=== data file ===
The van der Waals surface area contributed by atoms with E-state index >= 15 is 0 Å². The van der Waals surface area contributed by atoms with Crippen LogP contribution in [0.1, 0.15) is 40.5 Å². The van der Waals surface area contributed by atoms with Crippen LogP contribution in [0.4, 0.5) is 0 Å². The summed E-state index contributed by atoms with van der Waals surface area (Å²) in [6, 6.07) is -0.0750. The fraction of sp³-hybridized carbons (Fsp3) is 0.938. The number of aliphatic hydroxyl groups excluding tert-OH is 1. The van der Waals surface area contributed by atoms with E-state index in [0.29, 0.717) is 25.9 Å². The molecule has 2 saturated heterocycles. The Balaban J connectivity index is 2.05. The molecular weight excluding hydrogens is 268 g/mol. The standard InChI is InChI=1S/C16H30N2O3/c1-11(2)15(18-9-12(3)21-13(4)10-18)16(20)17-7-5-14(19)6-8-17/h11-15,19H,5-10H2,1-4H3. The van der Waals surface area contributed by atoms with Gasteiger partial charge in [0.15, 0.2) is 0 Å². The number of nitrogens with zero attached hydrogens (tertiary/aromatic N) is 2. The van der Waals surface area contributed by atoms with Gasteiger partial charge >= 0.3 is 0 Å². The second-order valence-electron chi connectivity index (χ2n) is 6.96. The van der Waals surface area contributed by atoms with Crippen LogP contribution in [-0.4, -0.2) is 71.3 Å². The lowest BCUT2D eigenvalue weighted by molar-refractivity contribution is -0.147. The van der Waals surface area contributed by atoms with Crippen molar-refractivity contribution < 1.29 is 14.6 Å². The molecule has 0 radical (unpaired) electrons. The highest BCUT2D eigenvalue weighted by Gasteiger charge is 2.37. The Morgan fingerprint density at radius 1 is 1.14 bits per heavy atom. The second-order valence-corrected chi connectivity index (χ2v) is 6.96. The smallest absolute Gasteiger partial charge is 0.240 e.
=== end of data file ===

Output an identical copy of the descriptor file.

The van der Waals surface area contributed by atoms with E-state index >= 15 is 0 Å². The van der Waals surface area contributed by atoms with Crippen LogP contribution in [0.1, 0.15) is 40.5 Å². The van der Waals surface area contributed by atoms with Crippen LogP contribution in [0.4, 0.5) is 0 Å². The summed E-state index contributed by atoms with van der Waals surface area (Å²) in [6, 6.07) is -0.0750. The fraction of sp³-hybridized carbons (Fsp3) is 0.938. The number of aliphatic hydroxyl groups excluding tert-OH is 1. The van der Waals surface area contributed by atoms with E-state index in [0.29, 0.717) is 25.9 Å². The molecule has 2 saturated heterocycles. The Balaban J connectivity index is 2.05. The molecular weight excluding hydrogens is 268 g/mol. The standard InChI is InChI=1S/C16H30N2O3/c1-11(2)15(18-9-12(3)21-13(4)10-18)16(20)17-7-5-14(19)6-8-17/h11-15,19H,5-10H2,1-4H3. The van der Waals surface area contributed by atoms with Gasteiger partial charge in [0.15, 0.2) is 0 Å². The number of nitrogens with zero attached hydrogens (tertiary/aromatic N) is 2. The van der Waals surface area contributed by atoms with Gasteiger partial charge >= 0.3 is 0 Å². The second-order valence-electron chi connectivity index (χ2n) is 6.96. The van der Waals surface area contributed by atoms with Crippen LogP contribution in [-0.4, -0.2) is 71.3 Å². The lowest BCUT2D eigenvalue weighted by molar-refractivity contribution is -0.147. The van der Waals surface area contributed by atoms with Crippen molar-refractivity contribution < 1.29 is 14.6 Å². The molecule has 0 radical (unpaired) electrons. The highest BCUT2D eigenvalue weighted by Gasteiger charge is 2.37. The Morgan fingerprint density at radius 1 is 1.14 bits per heavy atom. The second-order valence-corrected chi connectivity index (χ2v) is 6.96. The smallest absolute Gasteiger partial charge is 0.240 e.